- According to the Union of Concerned Scientists, “The draft proposal included a big loophole that we and others pointed out: state could simply shut down existing fossil-fired generation (covered by this rule for existing power plants) and open new [Natural Gas Combined Cycle (NGCC)] plants (which are not covered under this rule, but under a separate rule for new power plants which a new NGCC plant would easily meet)….In the final rule, the EPA has taken steps to ensure that states don’t use this strategy to grow their emissions without accounting for them.”
The EPA, and news articles following the agency’s lead, have probably overstated how much the rule hurts gas. Council on Foreign Relations scholar Michael Levi throws some cold water on the “gas-is-a-loser” narrative:
There is a lot of reporting, including by many who should know better, claiming that the plan will result in massive amounts of renewable generation and no increase in natural gas above business as usual in the long run (2030ish in this case). This reporting is based on two things.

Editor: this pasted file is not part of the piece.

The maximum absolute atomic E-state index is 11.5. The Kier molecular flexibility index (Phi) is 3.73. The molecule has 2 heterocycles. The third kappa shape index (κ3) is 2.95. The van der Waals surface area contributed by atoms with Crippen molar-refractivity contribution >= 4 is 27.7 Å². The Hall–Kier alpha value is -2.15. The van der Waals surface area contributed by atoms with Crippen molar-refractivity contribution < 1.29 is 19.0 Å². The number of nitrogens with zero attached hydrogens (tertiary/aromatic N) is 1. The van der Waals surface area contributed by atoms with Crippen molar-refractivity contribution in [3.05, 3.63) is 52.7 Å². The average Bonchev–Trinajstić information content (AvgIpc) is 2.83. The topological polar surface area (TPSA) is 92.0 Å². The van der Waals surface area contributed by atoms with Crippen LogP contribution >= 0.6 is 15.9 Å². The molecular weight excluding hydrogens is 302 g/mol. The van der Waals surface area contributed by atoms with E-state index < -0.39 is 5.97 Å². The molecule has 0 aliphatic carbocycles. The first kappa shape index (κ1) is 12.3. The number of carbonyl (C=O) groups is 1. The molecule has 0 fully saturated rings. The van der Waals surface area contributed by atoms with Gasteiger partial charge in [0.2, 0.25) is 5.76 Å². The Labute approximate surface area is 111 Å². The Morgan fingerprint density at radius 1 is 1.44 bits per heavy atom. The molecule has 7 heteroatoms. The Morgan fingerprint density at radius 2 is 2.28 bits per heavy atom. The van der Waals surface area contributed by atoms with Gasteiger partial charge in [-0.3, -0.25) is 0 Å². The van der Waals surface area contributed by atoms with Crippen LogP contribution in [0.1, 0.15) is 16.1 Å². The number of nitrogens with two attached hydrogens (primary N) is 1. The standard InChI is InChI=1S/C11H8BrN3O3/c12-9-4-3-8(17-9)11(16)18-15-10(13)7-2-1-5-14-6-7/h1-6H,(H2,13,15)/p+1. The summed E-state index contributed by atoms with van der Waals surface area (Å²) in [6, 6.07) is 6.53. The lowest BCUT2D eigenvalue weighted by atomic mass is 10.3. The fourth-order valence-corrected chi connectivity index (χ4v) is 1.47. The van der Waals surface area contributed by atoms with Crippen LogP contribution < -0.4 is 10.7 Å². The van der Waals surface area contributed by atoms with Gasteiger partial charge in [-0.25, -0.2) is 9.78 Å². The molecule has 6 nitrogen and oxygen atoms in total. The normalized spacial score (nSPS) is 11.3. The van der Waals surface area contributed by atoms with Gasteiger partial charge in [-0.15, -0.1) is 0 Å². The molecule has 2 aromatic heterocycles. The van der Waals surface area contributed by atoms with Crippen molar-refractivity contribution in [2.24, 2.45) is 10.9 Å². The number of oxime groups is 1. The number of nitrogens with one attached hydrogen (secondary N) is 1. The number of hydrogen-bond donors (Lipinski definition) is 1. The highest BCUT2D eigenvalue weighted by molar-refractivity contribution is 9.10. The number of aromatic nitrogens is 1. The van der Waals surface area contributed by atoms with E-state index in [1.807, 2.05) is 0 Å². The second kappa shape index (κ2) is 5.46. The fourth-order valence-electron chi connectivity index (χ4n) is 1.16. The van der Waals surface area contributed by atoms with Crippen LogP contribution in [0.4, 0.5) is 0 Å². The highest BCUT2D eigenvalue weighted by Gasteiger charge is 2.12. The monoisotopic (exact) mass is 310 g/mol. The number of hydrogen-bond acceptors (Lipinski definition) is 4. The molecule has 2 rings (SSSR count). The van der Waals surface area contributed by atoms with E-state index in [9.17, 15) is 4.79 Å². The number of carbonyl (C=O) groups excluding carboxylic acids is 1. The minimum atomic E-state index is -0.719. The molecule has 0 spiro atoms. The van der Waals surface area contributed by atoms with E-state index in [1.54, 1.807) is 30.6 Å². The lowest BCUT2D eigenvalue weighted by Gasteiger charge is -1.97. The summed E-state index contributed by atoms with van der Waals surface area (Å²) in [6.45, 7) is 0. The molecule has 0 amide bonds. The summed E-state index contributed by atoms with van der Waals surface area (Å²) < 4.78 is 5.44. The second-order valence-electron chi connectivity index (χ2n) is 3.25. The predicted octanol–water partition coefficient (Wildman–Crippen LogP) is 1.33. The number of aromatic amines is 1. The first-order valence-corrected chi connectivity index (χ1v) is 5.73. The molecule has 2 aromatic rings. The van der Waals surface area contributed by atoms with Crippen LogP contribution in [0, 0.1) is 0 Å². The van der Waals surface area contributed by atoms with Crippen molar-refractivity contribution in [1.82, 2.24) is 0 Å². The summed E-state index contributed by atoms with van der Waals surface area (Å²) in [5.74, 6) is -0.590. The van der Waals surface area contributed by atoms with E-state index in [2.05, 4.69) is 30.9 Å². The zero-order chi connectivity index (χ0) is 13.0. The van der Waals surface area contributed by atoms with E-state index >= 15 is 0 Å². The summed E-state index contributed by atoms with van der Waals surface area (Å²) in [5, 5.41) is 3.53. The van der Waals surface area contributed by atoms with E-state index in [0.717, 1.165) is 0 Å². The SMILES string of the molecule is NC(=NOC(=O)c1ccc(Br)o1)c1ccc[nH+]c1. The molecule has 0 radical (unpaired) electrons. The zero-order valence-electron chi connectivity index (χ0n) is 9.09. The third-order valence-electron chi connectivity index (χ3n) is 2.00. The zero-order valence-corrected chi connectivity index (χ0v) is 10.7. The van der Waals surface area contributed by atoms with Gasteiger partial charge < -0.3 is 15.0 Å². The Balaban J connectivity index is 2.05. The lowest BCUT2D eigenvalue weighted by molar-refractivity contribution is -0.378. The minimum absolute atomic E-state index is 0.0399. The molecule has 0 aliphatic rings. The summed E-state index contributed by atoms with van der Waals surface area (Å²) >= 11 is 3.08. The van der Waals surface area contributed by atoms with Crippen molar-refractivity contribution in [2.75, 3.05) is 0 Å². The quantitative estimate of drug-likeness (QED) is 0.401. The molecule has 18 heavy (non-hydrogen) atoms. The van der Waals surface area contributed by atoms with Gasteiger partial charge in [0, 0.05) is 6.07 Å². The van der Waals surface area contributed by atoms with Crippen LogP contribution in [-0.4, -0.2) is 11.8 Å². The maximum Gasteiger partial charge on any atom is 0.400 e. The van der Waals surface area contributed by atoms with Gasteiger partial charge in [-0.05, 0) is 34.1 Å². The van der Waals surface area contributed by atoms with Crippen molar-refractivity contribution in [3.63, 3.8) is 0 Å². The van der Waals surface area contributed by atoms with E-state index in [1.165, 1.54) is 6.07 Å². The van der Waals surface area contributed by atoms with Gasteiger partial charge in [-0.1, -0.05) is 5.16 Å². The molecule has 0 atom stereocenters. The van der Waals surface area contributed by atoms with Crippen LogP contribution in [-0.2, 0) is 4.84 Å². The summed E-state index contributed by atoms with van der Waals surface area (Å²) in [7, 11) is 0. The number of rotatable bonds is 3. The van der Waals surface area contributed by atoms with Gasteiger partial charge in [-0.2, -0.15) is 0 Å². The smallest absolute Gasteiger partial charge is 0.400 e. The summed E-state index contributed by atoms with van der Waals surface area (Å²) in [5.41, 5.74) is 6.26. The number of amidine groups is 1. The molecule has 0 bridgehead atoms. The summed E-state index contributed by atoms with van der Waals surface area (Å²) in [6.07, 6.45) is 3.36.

First, the [EPA’s new state targets rely heavily on renewables.] Many are concluding from this that states will be required to massively increase renewables use. But – and this is really important – the “building blocks” tell you nothing about what measures states will actually use to comply. Once the building blocks are used to determine state targets, the states decide how to meet those targets. At that point, it’s as if the building blocks never existed. If a state wants to use only solar to meet its targets, it can do that. If it wants to use only natural gas or nuclear, it can do that too.